Isn't it something that we can get so worked up over something like paint on a shirt...even if it's an expensive shirt?...and then we go through things like your brother-in-laws murder and the life long affects on his 2 children and we come to realize that those things, like paint on a shirt are so small. When we go through these big things our perspectives change...we don't see people, things or situations the same. How hard for you to handle this situation in light of what you had just been through. Even though time has passed since his death I am sorry for your loss. I pray his children are doing well.

Kirsten said...

I'm so sorry for you loss.... three years ago or not.

Well written, great post.

Kari said...

Perspective. This reminds me, that whatever happens in life, to keep things in perspective.

Things like this, and the tragedies some bloggers have suffered lately, remind me of that.

Jen W said...

Thanks for sharing that. It definitely puts in perspective the level of angst I feel (or shouldn't feel) for certain events.

Dana's Brain said...

And yet we allow the clutter of things like stains to get in the way. That's part of human nature, I guess. Part of the frustration of parenting. I wish I could be someone who enjoys the time more. I am trying.
Thanks for the reminder. So well told.

Carolyn...Online said...

Oh my god. First of all, I'm sorry about your brother in law. I hope his kids are doing ok now.

Second, parents who freak out when their kids clothes get messed up are asshats.

Vodka Mom said...

holy crap.


isnt' that just always the way it is. We all never know the real back story........i wonder what hers was....

bernthis said...

omg, oh God, sorry, that is unbelievable. I'm so incredibly sorry. i don't know how you just didn't scream at her. that is just so incredibly horrible.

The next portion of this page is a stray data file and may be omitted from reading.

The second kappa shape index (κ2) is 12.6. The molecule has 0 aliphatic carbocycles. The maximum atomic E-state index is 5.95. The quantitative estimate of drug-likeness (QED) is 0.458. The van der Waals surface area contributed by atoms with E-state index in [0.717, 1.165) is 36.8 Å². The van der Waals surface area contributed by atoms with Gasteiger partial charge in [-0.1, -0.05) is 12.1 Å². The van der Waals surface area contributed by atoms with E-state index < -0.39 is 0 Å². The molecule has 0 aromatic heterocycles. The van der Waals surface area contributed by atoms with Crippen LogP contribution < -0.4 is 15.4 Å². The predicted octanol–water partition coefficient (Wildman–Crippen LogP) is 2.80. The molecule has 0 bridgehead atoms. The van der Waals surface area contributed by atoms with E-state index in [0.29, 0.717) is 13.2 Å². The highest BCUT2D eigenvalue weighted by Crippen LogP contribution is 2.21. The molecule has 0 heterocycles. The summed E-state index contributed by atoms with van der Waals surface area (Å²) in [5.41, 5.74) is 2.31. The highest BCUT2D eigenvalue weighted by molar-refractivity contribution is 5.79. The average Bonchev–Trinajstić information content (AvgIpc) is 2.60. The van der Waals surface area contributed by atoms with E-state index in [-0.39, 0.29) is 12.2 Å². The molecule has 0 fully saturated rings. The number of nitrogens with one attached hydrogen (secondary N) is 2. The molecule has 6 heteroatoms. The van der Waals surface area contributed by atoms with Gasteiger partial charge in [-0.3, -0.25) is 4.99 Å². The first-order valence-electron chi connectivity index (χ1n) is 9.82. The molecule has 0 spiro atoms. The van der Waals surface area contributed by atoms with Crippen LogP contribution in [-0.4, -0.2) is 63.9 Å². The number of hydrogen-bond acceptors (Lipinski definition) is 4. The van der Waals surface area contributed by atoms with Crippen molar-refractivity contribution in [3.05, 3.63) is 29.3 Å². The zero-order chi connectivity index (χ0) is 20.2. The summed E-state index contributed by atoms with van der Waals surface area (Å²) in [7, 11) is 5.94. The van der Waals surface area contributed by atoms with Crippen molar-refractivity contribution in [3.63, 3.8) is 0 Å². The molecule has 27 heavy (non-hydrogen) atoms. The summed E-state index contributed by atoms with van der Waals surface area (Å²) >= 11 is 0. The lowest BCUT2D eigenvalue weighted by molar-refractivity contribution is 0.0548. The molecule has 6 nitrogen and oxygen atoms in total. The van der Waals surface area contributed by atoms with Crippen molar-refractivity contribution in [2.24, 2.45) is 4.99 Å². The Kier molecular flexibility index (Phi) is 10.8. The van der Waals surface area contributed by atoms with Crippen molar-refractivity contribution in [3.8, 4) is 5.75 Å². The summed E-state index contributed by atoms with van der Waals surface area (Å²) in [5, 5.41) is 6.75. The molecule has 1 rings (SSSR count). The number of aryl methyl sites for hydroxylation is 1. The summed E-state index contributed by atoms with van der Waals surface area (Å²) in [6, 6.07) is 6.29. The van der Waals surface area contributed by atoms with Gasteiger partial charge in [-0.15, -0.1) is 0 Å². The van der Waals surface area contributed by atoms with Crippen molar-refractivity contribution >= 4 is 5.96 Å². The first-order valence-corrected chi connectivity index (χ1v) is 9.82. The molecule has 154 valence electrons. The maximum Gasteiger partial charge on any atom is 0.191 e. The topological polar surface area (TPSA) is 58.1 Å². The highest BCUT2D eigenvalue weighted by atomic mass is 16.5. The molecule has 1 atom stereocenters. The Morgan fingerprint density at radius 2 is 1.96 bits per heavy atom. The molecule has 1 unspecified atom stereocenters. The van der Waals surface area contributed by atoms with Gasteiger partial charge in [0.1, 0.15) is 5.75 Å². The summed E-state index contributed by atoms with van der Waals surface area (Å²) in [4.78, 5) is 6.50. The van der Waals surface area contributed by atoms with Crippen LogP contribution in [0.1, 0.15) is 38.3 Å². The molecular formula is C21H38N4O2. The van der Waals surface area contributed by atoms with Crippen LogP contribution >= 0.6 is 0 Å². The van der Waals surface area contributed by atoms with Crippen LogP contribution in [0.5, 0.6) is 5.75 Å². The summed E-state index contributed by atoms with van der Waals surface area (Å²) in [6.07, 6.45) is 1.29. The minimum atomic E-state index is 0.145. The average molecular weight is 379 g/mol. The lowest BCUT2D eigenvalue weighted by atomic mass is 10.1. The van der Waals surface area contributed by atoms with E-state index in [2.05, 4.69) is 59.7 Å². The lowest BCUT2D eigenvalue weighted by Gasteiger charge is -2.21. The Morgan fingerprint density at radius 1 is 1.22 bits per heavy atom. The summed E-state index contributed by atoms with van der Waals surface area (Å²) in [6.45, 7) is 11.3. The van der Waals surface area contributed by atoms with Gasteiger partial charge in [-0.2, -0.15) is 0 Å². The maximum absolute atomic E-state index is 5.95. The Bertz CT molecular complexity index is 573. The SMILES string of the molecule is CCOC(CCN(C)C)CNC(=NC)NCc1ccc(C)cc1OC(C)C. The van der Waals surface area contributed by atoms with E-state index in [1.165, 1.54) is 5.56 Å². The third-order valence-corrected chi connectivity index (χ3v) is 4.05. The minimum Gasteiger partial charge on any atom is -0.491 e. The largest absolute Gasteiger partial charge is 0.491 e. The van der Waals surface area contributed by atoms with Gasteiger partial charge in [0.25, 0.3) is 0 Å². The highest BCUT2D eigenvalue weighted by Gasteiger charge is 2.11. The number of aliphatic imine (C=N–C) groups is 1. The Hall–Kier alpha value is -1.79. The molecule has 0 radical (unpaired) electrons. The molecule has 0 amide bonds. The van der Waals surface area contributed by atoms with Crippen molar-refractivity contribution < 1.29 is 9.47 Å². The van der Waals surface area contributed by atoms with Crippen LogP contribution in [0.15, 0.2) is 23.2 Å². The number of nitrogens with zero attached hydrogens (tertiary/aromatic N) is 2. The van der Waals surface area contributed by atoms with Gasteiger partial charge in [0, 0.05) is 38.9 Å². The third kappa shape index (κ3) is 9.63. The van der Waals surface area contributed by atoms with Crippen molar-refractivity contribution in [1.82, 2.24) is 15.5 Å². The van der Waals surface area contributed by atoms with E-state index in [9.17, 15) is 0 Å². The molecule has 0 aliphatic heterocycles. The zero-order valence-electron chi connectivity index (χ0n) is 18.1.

I love when the NRA says, "guns don't kill people, people kill people" what a crock of bullshit

cIII said...

Fuck.

I've nothin' else other that that. I usually use "fuck" when I'm stunned and taken aback. It's a handy little crutch.

And. I'd be sooooo terrible at your Job. I'd have probly said "fuck" and covered her with a Paint Sprayer.

You know, 'cause I'd keep it lying around and full for just such an occasion.

Zip n Tizzy said...

You always stun me with your transitions, and it took me a while to remember that you'd written about your brother in law in the past, and that this hadn't happened last week. But, none the less, I'm so sorry for the trauma that placed on all of you.

Oddly enough, I understand why you would have even written about the two incidences in the same post. This misplaced anger transpires in so many ways, and we are very, very lucky there are teachers in this world leading by example like you. It's so important for young kids to learn to listen before they react and to recognize that often what's being presented to us has much deeper roots.

anymommy said...

The first post of yours that I ever read was about your brother-in-law's death. Your writing has been awing me ever since. Again, I'm sorry.

This essay made me think, deeply, about the times in my life that I've been overwhelmed by irritation about something small and taken it out on someone innocent. Someone whose life I know nothing about. Recent death? Miscarriage? Depression? I have no idea. I feel like I've grown a lot the last few weeks. I just wish it didn't take such huge tragedies to remind me.

the letters i wish i'd written said...

Beautifully written.